Equal parts Paranormal Activity, The Ring and Scream, Unfriended comes off as a gimmick movie at first glance—the entire film is shown through the laptop screen of main character Blaire (Shelley Henning), a typical American teenager who spends her time flitting through social media, YouTube clips and Skype video chats with her friends. During one such chat, a stranger suddenly intrudes, using the account of Laura Barns, a classmate who killed herself two years prior after an embarrassing video of her went viral. It soon becomes apparent that whoever is using Laura’s account is out for revenge against the people who cyberbullied her.
It’s tempting to write off Unfriended as yet another twist in the moribund found-footage genre, even though showing an entire film through chat screens isn’t anything new. Last year’s Open Windows did much the same thing, as did one of the segments of the first V/H/S film. However, there’s much more to it than that, and the metatextual implications of the film serve to make the whole experience deeply unsettling in a way that ghostly jump scares never could.
Writer Nelson Greaves and director Levan Gabriadze aren’t making an anti-technology film. In fact, they might have created the first found-footage horror film where there is a very valid reason to keep the cameras running the entire time. “Laura” threatens to kill anyone that hangs up or disconnects, and it becomes clear very early on that whenever someone’s video goes out, something horrible happens. The focus of the film isn’t the technology but the behavior it breeds. Like the cursed video tape in The Ring, it’s simply a matter of horror evolving to fit the time, a reminder that human nature has changed very, very little even as our technology advances.
The film focuses on immediacy and reaction, much like the culture of social media. At one point, when “Laura” leaks the dirty secret of one of the Skypers onto Instagram, the comments condemning the person flood the post almost immediately, all of them in the ugliest language possible. Social media culture is all about impulse: share, click, like, don’t like, comment. We are encouraged—even rewarded—when we respond in the most visceral manner possible, shielded by a false wall of anonymity. At some point we are all trolls and voyeurs, whether or not we admit it to ourselves, and we breeze through life blissfully unaware or unconcerned with the repercussions of all our online comments. It’s that impulse-centered vibe that makes the film truly terrifying in its own way.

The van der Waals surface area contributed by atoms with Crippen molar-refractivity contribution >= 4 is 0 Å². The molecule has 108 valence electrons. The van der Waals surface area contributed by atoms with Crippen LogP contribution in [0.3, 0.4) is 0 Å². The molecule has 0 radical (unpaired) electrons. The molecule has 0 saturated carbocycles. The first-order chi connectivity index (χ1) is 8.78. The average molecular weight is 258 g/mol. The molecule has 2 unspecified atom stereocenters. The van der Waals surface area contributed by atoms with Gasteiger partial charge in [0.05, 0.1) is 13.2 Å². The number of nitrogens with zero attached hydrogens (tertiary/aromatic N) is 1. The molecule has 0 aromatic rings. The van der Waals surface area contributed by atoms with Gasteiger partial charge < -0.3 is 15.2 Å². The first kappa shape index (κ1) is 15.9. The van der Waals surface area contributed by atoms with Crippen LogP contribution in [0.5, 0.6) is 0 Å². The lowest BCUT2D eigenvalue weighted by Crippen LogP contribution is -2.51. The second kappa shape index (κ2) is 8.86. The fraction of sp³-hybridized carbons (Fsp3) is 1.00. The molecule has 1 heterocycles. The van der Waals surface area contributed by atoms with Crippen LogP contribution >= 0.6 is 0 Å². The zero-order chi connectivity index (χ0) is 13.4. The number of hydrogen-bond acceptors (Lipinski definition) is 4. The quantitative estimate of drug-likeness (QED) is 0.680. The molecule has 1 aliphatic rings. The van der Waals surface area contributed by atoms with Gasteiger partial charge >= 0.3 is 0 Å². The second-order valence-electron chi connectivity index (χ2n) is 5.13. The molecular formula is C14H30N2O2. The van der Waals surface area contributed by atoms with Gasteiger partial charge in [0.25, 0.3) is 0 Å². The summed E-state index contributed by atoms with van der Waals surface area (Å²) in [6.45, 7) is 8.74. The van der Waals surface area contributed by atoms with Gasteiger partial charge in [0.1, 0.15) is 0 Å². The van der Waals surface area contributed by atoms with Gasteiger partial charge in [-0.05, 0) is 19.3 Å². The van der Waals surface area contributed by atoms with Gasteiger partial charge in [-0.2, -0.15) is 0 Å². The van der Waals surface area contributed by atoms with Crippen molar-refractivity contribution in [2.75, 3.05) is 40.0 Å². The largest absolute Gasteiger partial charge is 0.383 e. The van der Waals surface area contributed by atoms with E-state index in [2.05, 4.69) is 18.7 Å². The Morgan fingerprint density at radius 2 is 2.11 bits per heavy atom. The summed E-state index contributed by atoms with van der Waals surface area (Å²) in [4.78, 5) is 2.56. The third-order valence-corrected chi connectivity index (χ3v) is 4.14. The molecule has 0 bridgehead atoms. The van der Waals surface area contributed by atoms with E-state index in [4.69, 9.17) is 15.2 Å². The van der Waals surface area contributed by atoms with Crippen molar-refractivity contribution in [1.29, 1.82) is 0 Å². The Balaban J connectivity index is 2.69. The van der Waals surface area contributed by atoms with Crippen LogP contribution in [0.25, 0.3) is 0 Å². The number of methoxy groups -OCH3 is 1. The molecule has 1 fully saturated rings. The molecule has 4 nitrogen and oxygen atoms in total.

And the film truly is terrifying in an escalating, heart-pounding kind of way. The tension tightens the more we are drawn into the situation, which is where things get truly uncomfortable. The film unfolds in real time, and it was compiled from long takes where each cast member would do their part from top to bottom, reacting to random surprise script changes. It’s unnervingly spontaneous and natural, and it makes the audience part of the film. Just like Laura’s classmates watched the video that showed her at her worst, so too are we watching video of strangers being driven to the breaking point by their own sins. We are, in some way, as complicit in Laura’s suicide as the teenagers getting picked off one by one.
As the film progresses, and “Laura” forces everyone to reveal their dirtiest secrets, the characters start to turn on each other once they realize that everybody has said something or done something horrible to someone else, something they would rather forget. But that’s the whole point of the film: nothing can be forgotten, not entirely. It’s true that once something lands on the internet, it’s there forever…even a vengeful ghost.
FBOTU Score: 8 out of 10 / B+